Liberty Global and Vodafone have finalized their long-expected deal for a range of cable operations in Europe. Telco Vodafone will fork out $22.7 billion for Liberty’s cable operations in Germany, Hungary, Romania and the Czech Republic.
The four Central and Eastern European units accounted for 28% of Liberty’s 2017 cash flow, which does not include its 50% of operating cash flow from its Dutch joint venture VodafoneZiggo, and will give Vodafone several major European operations. In Europe, John Malone’s Liberty is left with cable TV, telephony, and Internet businesses in the U.K. and Ireland, where it operates Virgin Media, as well as in Belgium, Switzerland, Poland and Slovakia and will remain Europe’s leading cable television and broadband provider reaching 24 million homes across these remaining markets.
“We have a rich history at Liberty Global of successfully developing and reshaping our business to drive innovation, advance customer services and create significant value for shareholders,” Mike Fries, CEO of Liberty Global, said. “This is one of those moments.”
Fries said the transaction would deliver $12.7 billion of estimated cash proceeds to Liberty Global while also proving “important and exciting” for cutomers. “In each of these markets, the combination of Liberty Global and Vodafone’s businesses will transform the competitive landscape and bring a new level of convergence to customers. Now more than ever, Europe needs strong competition from scaled national challengers willing and able to invest in next-generation wireless, video and broadband services.”
He cited Germany as a market in need of greater competition, suggesting that the dominance of one provider, Deutsche Telekom, which controls more than half the market, resulted in a lag in innovation and investment compared to other countries in Europe. Although he admitted that, even combined, Liberty and Vodafone would be half the size of Deutsche Telekom he issued a challenge, saying: “It’s time to alter the market dynamics by unleashing greater investment and competition.”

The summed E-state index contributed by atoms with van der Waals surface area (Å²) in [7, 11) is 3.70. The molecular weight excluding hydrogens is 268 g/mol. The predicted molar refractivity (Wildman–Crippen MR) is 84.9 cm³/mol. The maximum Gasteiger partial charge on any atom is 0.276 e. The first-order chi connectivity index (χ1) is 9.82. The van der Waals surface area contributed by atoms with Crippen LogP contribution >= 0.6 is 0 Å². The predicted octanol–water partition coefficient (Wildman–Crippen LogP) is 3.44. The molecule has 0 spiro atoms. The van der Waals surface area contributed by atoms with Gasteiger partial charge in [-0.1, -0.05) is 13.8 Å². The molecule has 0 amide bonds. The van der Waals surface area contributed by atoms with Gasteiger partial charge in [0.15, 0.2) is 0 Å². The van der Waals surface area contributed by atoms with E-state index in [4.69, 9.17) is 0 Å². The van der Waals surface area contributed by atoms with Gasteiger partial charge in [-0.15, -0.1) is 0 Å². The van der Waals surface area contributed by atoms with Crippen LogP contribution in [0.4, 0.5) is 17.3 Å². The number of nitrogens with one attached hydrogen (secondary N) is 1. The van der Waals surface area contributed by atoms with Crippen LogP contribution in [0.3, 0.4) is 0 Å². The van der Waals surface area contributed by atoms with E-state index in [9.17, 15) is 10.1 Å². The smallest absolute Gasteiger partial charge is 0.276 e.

But Paolo Pescatore of analytical firm CCS Insight said the move was unlikely to prove a game changer, with the pre-existing joint venture in the Netherlands already laying out a blueprint for the companies to move closer together. “Both companies are struggling to grow in a rapidly converging world,” said Pescatore, CCS Insight’s vice president of multiplay and media. “If anything, it reinforces the importance of owning both fixed and mobile networks on the road towards 5G.
“For Vodafone, the acquisition of selected Liberty Global assets is a strategically sound approach to strengthen its position,” Pescatore added. “Convergence is one of Vodafone’s strategic pillars.” He suggested that Liberty was expected to use the funds from the sale “to strengthen its position in other markets such as the U.K.”
The deal is subject to regulatory approval by the European Commission, which Liberty Global expects to be granted in mid-2019. However, Pescatore, noting that Vodafone would become “a powerful rival to Deutsche Telekom in bundled services,” believes regulators will “block or restrict the deal,” resulting in a cut to the number of companies in both the fixed-line and TV markets, where both Vodafone and Liberty Global have “a relatively solid presence.”
Vodafone and Liberty confirmed that talks about a sale were underway in February this year after having previously tried, and failed, in 2015 to agree on a deal that would have seen them swap various assets. Vodafone will add the Liberty assets to a growing European portfolio after also acquiring Kabel Deutschland in Germany in 2013 and Spanish cabler Ono in 2014. It will acquire the German business inclusive of its debt.
Liberty said it would provide transitional networking and IT services to Vodafone for four years for an annual fee. It will treat both the assets sold to Vodafone and its Austrian business, which is being sold to Deutsche Telekom, as discontinued operations for accounting purposes from the second quarter reporting for this year.